Egg donation in Singapore: What couples with complex infertility need to know if they want to have a baby
Egg donation, where a donor provides her eggs to help a woman who cannot get pregnant, is an option for women with low egg reserve or who have battled infertility for many years. CNA Women looks at the issues involved in taking this uncommon path to parenthood.
When Maya Tan* got married in 2015, the then-30-year-old didn’t give much thought to fertility. She assumed that when she and her husband were ready to start a family, getting pregnant would be a matter of course. Infertility was not on their minds.
After three years of marriage, the couple decided they were ready for a baby and wanted to get pregnant. But what followed was an exhausting path filled with uncertainty and disappointment.
More than a year passed and despite their efforts, Tan still could not get pregnant. When the couple went for a fertility checkup, doctors discovered multiple issues with Maya’s reproductive system.
“I was told I was in the so-called prime age to conceive yet I had so many problems … it felt like a nightmare,” she said.
“I had blocked fallopian tubes which led to an infection, cysts in my ovaries, and the worst part was that my egg reserve was extremely low.”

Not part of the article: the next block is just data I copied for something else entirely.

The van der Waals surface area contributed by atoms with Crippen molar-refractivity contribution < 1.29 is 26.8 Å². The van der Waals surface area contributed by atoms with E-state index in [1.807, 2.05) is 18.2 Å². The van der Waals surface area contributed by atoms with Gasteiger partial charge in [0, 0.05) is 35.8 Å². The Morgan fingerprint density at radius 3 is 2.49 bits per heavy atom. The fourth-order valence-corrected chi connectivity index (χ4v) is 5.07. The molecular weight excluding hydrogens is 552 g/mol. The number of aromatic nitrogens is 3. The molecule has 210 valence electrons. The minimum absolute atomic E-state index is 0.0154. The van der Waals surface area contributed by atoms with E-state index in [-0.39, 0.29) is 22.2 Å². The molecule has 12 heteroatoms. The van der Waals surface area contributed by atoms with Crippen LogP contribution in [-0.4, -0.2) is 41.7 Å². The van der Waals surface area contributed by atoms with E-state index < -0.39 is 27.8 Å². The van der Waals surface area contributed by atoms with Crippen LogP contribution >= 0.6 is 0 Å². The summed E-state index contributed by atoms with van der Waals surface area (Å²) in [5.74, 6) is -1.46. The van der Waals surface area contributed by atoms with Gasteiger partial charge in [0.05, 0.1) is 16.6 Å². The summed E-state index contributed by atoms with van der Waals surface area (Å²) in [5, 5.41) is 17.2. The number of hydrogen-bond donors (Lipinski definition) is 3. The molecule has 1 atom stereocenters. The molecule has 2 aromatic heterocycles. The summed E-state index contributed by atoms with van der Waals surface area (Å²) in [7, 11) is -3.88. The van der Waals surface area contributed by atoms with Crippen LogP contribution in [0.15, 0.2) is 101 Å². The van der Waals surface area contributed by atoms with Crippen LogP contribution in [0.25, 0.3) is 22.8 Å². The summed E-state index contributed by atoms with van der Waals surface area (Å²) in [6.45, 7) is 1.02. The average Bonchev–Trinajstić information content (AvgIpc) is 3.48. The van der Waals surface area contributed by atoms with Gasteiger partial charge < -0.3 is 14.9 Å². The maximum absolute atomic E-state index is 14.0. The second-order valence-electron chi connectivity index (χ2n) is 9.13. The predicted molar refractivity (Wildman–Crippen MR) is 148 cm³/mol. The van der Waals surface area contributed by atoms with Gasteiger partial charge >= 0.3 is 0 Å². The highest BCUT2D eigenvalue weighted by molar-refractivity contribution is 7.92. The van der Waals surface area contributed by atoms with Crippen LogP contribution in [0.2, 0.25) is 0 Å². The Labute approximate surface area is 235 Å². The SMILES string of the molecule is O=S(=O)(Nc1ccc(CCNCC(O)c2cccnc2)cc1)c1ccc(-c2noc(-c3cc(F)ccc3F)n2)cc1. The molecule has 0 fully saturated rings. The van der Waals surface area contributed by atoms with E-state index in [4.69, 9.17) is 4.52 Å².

Tan and her husband sought second opinions and consulted various fertility clinics in Singapore. Each visit brought diminishing hope. Along the way, they endured eight unsuccessful rounds of in-vitro fertilisation (IVF).
EGG DONATION AS HER FINAL OPTION
At her last fertility centre, her doctor suggested egg donation as an option to help Tan get pregnant.
She and her husband were torn – the process meant her child would not carry any of her genes and would not be biologically related to her. Yet, after considering all the factors, they decided to proceed.
Dr Lim Min Yu, an obstetrician and gynaecologist at Gleneagles Medical Centre, said egg donation is a process where a healthy woman (the donor) provides her eggs to assist another woman (the recipient) who is unable to conceive on her own.
“While not a common practice in Singapore, couples struggling to conceive can consider it,” the fertility specialist said. “Especially if the woman has a very low egg reserve, and the couple has been trying for many years without success.”
Tan said she struggled to get pregnant for four years, and her journey was marked by physical and emotional pain from the many hormone injections she went through for IVF.The couple was also not spared financially. For all the procedures, tests and surgeries involved, Tan said they spent a high six-figure amount.
ONLY ALTRUISTIC DONATIONS ARE ALLOWED IN SINGAPORE
According to Dr Lim, there are two forms of egg transfers. One is via altruistic donation, in which a woman provides her eggs voluntarily without receiving any payment or financial benefit. The other is through commercial sale, where a woman is paid for supplying her eggs.